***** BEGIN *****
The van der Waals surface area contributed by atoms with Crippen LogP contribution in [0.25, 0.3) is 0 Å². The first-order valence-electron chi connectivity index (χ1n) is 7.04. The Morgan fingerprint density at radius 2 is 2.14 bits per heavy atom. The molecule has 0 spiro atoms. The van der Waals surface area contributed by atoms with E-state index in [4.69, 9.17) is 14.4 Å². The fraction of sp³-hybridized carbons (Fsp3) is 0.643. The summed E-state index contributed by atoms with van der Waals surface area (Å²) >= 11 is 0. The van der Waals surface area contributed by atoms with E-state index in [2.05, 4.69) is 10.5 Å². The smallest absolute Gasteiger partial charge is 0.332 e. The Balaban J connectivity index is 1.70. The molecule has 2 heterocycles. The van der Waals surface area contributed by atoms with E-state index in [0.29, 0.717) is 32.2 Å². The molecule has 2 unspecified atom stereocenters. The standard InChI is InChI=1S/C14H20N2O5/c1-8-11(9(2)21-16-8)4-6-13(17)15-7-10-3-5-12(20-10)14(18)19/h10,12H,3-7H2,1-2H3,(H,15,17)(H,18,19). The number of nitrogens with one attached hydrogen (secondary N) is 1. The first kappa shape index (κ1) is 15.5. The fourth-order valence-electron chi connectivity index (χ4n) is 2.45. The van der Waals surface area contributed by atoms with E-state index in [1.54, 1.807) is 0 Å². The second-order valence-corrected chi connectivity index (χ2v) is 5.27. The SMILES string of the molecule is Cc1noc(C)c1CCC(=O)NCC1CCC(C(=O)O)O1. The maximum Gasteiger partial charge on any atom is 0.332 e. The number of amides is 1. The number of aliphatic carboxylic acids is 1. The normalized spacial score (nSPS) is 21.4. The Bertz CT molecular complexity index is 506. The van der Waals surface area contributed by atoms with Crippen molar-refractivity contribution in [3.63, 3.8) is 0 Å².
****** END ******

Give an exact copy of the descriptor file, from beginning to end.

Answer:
The van der Waals surface area contributed by atoms with Crippen LogP contribution in [0.25, 0.3) is 0 Å². The first-order valence-electron chi connectivity index (χ1n) is 7.04. The Morgan fingerprint density at radius 2 is 2.14 bits per heavy atom. The molecule has 0 spiro atoms. The van der Waals surface area contributed by atoms with E-state index in [4.69, 9.17) is 14.4 Å². The fraction of sp³-hybridized carbons (Fsp3) is 0.643. The summed E-state index contributed by atoms with van der Waals surface area (Å²) >= 11 is 0. The van der Waals surface area contributed by atoms with E-state index in [2.05, 4.69) is 10.5 Å². The smallest absolute Gasteiger partial charge is 0.332 e. The Balaban J connectivity index is 1.70. The molecule has 2 heterocycles. The van der Waals surface area contributed by atoms with E-state index in [0.29, 0.717) is 32.2 Å². The molecule has 2 unspecified atom stereocenters. The standard InChI is InChI=1S/C14H20N2O5/c1-8-11(9(2)21-16-8)4-6-13(17)15-7-10-3-5-12(20-10)14(18)19/h10,12H,3-7H2,1-2H3,(H,15,17)(H,18,19). The number of nitrogens with one attached hydrogen (secondary N) is 1. The first kappa shape index (κ1) is 15.5. The fourth-order valence-electron chi connectivity index (χ4n) is 2.45. The van der Waals surface area contributed by atoms with E-state index in [1.54, 1.807) is 0 Å². The second-order valence-corrected chi connectivity index (χ2v) is 5.27. The SMILES string of the molecule is Cc1noc(C)c1CCC(=O)NCC1CCC(C(=O)O)O1. The maximum Gasteiger partial charge on any atom is 0.332 e. The number of amides is 1. The number of aliphatic carboxylic acids is 1. The normalized spacial score (nSPS) is 21.4. The Bertz CT molecular complexity index is 506. The van der Waals surface area contributed by atoms with Crippen molar-refractivity contribution in [3.63, 3.8) is 0 Å².